The Afghan Film Project is a non-profit foundation formed to tell uniquely Afghan stories while building the capacity of Afghanistan's film industry.
The mission of the Afghan Film Project is to provide the resources, experience, and opportunity to produce narrative and documentary films that tell Afghan stories, while training Afghan producers, directors and crews (grips, electrics, cinematographers, etc.) for highly skilled film jobs that build domestic capacity.
Based in Kabul and Los Angeles, the AFP is made up of internationally recognized film professionals with a passion for Afghanistan and a commitment to sharing their skills with emerging Afghan filmmakers. By providing hands-on training and experience to local filmmakers in all aspects of film production, AFP aims to foster an environment in which films of the highest standard can be produced for international and domestic audiences.
By providing workshops, experience and mentoring with international film professionals, AFP will help develop the skills of Afghanistan’s next generation of filmmakers, allowing them to bring Afghan stories to the screen with renewed skill and energy. Buzkashi Boys, an Oscar nominated coming of age story set in Kabul, was the first narrative film produced in conjunction with AFP, and was the perfect project to provide hands-on training and experience to an Afghan film crew in all aspects of dramatic filmmaking.
Heidi Spencer, an American resident and global citizen graduated with a degree in filmmaking. During her time in university, Heidi was influential in getting the African Artists' Association (3As) started, a non-profit designed to promote and engage African filmmakers from the diaspora through workshops and events enabling them to tell their own stories. Shortly after starting the 3As, Heidi was elected as Secretary to the Afghan Film Project which she managed for 3 years before being selected as its Executive Director. The Afghan Film Project focuses on providing Afghans with the tools to tell their own stories and rebuild their image to the world. Heidi's goal is to see Afghan cinema compete on the global level and promote sustainable economic growth as a result.
Ariel Nasr the, producer of Buzkashi Boys, is an Afghan-Canadian filmmaker and visual artist whose work focuses on documenting contemporary Afghan society. Director of award-winning documentaries “The Boxing Girls of Kabul” and “Good Morning Kandahar” (National Film Board of Canada), Ariel’s work encompasses producing and directing across many platforms and has been broadcast around the world. In 2010 Ariel co-founded the Afghan Film Project, a non-profit NGO to build capacity in Afghanistan’s film industry. He is currently based in Montreal.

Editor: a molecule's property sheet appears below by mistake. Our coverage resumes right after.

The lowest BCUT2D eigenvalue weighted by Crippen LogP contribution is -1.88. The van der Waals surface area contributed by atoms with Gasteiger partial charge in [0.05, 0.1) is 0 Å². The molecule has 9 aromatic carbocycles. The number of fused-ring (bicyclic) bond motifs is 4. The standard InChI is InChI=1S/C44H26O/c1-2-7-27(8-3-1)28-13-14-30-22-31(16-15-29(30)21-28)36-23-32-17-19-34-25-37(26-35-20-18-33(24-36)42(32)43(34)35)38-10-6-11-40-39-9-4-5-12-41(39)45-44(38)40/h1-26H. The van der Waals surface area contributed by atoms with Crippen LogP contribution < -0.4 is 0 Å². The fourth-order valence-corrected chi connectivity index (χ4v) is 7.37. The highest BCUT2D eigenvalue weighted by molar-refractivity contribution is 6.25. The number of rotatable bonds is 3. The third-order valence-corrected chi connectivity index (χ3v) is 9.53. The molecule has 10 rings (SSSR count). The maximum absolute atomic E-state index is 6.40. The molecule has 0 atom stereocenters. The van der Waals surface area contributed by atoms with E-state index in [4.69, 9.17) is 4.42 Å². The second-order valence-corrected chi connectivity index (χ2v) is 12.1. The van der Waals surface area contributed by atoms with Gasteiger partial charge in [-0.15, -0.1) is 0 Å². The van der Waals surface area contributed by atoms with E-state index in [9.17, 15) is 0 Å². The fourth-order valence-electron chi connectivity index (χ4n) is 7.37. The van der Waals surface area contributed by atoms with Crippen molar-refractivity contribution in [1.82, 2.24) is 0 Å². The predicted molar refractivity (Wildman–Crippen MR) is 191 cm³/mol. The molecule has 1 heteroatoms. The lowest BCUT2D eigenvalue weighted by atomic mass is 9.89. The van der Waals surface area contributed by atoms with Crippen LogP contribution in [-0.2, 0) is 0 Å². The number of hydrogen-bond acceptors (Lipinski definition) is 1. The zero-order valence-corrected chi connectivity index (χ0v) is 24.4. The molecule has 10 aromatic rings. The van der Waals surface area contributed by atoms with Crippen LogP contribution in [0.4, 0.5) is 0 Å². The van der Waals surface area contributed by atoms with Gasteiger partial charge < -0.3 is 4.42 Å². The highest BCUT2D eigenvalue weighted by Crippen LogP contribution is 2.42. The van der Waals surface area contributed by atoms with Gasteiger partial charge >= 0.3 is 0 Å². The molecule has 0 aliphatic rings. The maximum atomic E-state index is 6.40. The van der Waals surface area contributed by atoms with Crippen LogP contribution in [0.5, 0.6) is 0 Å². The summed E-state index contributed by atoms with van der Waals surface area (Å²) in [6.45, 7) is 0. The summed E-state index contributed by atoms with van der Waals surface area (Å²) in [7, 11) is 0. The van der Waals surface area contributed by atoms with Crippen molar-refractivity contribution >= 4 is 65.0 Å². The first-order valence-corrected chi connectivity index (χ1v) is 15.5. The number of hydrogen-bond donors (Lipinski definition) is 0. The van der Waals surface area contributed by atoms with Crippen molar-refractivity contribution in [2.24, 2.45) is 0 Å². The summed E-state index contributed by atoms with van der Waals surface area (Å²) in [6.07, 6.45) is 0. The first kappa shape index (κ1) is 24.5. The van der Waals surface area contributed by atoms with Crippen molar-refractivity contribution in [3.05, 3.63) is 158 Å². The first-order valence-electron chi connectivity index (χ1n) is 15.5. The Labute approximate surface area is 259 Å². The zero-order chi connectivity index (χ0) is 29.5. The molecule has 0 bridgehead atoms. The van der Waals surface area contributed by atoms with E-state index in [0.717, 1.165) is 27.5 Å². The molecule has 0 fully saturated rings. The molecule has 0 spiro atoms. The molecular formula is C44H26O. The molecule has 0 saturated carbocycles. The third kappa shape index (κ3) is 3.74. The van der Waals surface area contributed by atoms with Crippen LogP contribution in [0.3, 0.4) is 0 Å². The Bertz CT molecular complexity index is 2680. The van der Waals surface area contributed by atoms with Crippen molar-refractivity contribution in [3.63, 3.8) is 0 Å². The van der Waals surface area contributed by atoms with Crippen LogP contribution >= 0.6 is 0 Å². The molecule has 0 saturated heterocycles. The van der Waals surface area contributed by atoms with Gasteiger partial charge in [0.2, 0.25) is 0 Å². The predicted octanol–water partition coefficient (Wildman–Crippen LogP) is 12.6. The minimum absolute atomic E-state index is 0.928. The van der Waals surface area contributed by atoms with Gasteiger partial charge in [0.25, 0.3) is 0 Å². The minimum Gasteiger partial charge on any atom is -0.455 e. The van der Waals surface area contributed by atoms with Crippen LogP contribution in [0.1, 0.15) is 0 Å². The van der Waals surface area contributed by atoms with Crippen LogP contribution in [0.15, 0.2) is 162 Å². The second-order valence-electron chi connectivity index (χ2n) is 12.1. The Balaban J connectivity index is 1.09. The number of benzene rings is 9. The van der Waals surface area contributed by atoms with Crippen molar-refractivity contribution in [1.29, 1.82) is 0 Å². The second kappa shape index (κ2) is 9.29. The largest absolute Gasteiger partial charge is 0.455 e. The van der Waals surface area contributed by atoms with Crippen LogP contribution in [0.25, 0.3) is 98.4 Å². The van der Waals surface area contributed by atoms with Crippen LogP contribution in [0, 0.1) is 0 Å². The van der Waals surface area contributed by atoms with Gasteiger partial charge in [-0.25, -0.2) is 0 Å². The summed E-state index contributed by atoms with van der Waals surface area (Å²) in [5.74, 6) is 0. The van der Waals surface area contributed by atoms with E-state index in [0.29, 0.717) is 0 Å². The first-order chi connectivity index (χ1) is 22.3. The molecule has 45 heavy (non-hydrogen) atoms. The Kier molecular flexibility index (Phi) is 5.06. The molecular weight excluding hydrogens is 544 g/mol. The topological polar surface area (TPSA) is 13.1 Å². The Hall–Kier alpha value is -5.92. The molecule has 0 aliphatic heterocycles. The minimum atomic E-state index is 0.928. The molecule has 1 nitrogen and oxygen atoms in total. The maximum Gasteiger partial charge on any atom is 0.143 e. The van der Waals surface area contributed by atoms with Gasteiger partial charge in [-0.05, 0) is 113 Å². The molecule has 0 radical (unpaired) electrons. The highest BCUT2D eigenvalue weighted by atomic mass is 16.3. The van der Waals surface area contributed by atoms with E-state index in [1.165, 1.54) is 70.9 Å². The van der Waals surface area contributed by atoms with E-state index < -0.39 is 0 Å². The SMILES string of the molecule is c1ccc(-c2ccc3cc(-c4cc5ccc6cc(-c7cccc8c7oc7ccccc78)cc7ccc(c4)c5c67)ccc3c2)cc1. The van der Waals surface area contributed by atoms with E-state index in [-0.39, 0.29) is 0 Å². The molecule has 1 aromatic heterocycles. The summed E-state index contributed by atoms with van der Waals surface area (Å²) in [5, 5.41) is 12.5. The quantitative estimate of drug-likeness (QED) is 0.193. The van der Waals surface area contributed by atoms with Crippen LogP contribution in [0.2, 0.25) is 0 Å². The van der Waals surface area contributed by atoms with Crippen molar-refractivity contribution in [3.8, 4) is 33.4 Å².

Leslie Knott is an award winning filmmaker and photographer who has spent more than a decade telling stories from Afghanistan. A founder of Tiger Nest Films, she has produced and directed films for BBC, Channel 4, ITV, ABC, CNN and NBC. She has been nominated for both an Academy Award and an Emmy for her story telling from Afghanistan. She co-founded the Afghan Film Project in 2009. Her first film, Out of the Ashes, a heart-warming story of the Afghan cricket team’s journey to the cricket world cup, was the recipient of the Grierson Award in 2011, as well as the Peace and Sport Award that same year. With a focus on the human element of conflict, Leslie balances her visual storytelling between films for broadcast and for international aid agencies.
A founding director of Development Pictures based in Kabul, Afghanistan, Sam French is an award-winning filmmaker whose work has appeared on Channel 4, Al Jazeera, National Geographic, HBO, and other broadcast outlets. In 2011, Sam directed “Buzkashi Boys,” one of the first narrative fiction films to be shot entirely on location in Kabul with a mixed Western and Afghan crew. This film was the first project of the Afghan Film Project, a non-profit NGO that Sam co-founded in 2010 to help train Afghan filmmakers and foster Afghanistan’s film industry.